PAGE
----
Vertu, the UK-based maker of handcrafted luxury smartphones that feature precious metals, leather casings and sapphire screens, has been sold by Swedish private equity group EQT to Chinese investors, in the latest sign of the popularity of upmarket brands in Asia.
Vertu said that Godin Holdings, a Hong Kong-based fund, had acquired the business alongside "international private investors".
Massimiliano Pogliani, chief executive of Vertu, has also stepped down after three years. He said it was "an appropriate time to pass on the baton of leadership to a new team".
Vertu and EQT did not disclose the terms of the deal.
EQT bought Vertu from Nokia for more than 200 million euros ($220.25 million) in 2012 when the Finnish group was struggling to revive its once dominant smartphone business. Nokia, which founded the company in 1998 as an attempt to create a niche in luxury handsets, retains a small stake in the company.
The company shipped its first phone in 2002. By 2015, Vertu had sold about 450,000 devices worldwide, with an average selling price of about £5,000 ($7,711) last year.
Vertu's business will continue to operate from its headquarters and manufacturing facility in Hampshire, England, where it employs about 450 people. The company has a further 450 people based around the world.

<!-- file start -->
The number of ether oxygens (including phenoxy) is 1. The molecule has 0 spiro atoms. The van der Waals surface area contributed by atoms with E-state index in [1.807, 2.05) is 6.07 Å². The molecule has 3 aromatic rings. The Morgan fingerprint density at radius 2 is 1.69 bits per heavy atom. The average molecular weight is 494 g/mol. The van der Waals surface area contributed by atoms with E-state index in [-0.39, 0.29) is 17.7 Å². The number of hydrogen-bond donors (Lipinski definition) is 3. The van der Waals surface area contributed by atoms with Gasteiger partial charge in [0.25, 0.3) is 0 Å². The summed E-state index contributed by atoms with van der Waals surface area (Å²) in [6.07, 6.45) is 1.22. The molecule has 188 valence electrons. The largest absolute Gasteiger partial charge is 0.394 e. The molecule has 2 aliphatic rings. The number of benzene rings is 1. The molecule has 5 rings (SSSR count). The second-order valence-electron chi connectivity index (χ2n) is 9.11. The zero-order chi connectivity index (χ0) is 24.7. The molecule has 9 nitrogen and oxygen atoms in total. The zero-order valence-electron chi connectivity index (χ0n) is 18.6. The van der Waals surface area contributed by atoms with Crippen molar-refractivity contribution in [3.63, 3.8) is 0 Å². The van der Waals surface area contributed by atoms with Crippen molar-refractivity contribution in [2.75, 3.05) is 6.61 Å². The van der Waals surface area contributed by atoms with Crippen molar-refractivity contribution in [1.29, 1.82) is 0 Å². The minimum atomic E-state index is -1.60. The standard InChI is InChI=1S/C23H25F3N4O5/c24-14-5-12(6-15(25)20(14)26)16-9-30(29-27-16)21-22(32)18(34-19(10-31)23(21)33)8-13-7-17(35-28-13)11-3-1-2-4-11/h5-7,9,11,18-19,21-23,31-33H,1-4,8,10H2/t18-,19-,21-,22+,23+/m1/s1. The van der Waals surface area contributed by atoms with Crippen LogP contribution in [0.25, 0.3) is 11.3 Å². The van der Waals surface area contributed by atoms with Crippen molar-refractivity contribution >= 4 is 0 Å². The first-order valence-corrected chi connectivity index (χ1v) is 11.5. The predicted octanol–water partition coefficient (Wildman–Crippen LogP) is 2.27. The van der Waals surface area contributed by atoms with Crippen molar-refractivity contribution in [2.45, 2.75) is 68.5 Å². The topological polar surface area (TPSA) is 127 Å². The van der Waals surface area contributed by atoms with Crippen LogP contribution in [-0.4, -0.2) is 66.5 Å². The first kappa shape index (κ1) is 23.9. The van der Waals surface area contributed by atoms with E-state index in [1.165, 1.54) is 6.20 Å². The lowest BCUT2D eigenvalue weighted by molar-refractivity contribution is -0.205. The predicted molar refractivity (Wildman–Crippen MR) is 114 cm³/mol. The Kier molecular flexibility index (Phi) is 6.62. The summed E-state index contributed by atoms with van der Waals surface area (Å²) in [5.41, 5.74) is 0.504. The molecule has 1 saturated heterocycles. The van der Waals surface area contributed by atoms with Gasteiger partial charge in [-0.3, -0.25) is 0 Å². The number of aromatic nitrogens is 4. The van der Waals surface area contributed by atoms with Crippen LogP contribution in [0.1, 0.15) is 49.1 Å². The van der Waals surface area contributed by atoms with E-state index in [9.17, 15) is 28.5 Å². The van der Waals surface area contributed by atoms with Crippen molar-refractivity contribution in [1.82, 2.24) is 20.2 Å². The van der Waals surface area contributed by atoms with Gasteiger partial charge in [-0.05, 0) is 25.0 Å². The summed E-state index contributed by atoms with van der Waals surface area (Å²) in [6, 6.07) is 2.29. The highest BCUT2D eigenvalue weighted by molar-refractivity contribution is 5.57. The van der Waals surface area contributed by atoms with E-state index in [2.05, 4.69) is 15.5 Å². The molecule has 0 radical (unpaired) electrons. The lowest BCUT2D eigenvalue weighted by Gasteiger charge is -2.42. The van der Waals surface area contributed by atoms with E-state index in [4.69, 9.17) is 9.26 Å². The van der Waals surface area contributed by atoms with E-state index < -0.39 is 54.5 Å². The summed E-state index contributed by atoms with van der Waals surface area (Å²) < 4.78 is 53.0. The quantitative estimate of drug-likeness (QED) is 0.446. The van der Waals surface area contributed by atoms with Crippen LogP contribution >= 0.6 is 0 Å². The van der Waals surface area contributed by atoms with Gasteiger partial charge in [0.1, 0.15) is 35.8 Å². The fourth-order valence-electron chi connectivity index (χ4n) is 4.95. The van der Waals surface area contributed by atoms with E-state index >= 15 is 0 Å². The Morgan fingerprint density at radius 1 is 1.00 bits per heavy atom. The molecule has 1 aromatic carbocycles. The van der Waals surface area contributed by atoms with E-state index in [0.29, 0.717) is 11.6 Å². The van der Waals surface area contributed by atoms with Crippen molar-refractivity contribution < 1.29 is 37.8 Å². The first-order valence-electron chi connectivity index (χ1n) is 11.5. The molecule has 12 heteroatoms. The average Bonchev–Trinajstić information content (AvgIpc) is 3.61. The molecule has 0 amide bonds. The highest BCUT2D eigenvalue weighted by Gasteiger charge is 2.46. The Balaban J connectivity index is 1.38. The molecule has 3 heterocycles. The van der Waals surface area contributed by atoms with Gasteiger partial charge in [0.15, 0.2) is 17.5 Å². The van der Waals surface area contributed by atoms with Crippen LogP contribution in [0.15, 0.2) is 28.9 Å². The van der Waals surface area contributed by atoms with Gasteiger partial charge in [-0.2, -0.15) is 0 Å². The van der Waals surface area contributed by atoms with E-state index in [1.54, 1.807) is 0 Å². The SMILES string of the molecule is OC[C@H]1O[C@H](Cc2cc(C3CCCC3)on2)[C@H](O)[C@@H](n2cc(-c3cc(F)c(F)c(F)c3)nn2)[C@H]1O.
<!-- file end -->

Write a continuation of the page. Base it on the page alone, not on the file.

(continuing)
The idea behind Vertu was to create a handset for wealthy customers willing to pay extra for premium materials, although the brand struggled with a "bling" image and criticism that its technology has been left behind by much cheaper rivals such as Apple.
Vertu has improved its latest range of phones to match the technology available in other smartphones, while lowering prices to broaden its potential customer base.
The latest Vertu model costs almost £7,000 for a basic version, but rises to nearer £17,000 if customers want a rose gold frame or bespoke colours. The cost of its most expensive handmade phones have exceeded £200,000, and each comes signed by the craftsman who made the device.
The market for luxury handsets has expanded in part down to the sale of higher-priced gold versions of Apple phones, while brands in the luxury market have lent their names to third-party handset makers.